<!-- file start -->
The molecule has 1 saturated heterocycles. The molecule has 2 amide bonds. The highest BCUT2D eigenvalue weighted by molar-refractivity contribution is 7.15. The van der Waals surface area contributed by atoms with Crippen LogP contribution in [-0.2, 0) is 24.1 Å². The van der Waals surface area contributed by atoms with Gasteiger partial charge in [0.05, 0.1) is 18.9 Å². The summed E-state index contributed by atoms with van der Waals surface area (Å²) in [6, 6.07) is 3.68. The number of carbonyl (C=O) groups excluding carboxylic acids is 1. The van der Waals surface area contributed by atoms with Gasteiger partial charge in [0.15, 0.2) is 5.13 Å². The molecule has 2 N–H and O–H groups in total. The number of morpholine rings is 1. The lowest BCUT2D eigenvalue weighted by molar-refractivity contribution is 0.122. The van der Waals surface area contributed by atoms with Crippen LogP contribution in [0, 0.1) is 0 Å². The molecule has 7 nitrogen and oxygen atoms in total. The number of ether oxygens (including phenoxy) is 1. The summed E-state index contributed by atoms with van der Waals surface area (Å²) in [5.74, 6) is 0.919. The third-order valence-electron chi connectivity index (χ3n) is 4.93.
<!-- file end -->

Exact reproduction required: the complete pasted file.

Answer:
The molecule has 1 saturated heterocycles. The molecule has 2 amide bonds. The highest BCUT2D eigenvalue weighted by molar-refractivity contribution is 7.15. The van der Waals surface area contributed by atoms with Crippen LogP contribution in [-0.2, 0) is 24.1 Å². The van der Waals surface area contributed by atoms with Gasteiger partial charge in [0.05, 0.1) is 18.9 Å². The summed E-state index contributed by atoms with van der Waals surface area (Å²) in [6, 6.07) is 3.68. The number of carbonyl (C=O) groups excluding carboxylic acids is 1. The van der Waals surface area contributed by atoms with Gasteiger partial charge in [0.15, 0.2) is 5.13 Å². The molecule has 2 N–H and O–H groups in total. The number of morpholine rings is 1. The lowest BCUT2D eigenvalue weighted by molar-refractivity contribution is 0.122. The van der Waals surface area contributed by atoms with Crippen LogP contribution in [0, 0.1) is 0 Å². The molecule has 7 nitrogen and oxygen atoms in total. The number of ether oxygens (including phenoxy) is 1. The summed E-state index contributed by atoms with van der Waals surface area (Å²) in [5.74, 6) is 0.919. The third-order valence-electron chi connectivity index (χ3n) is 4.93.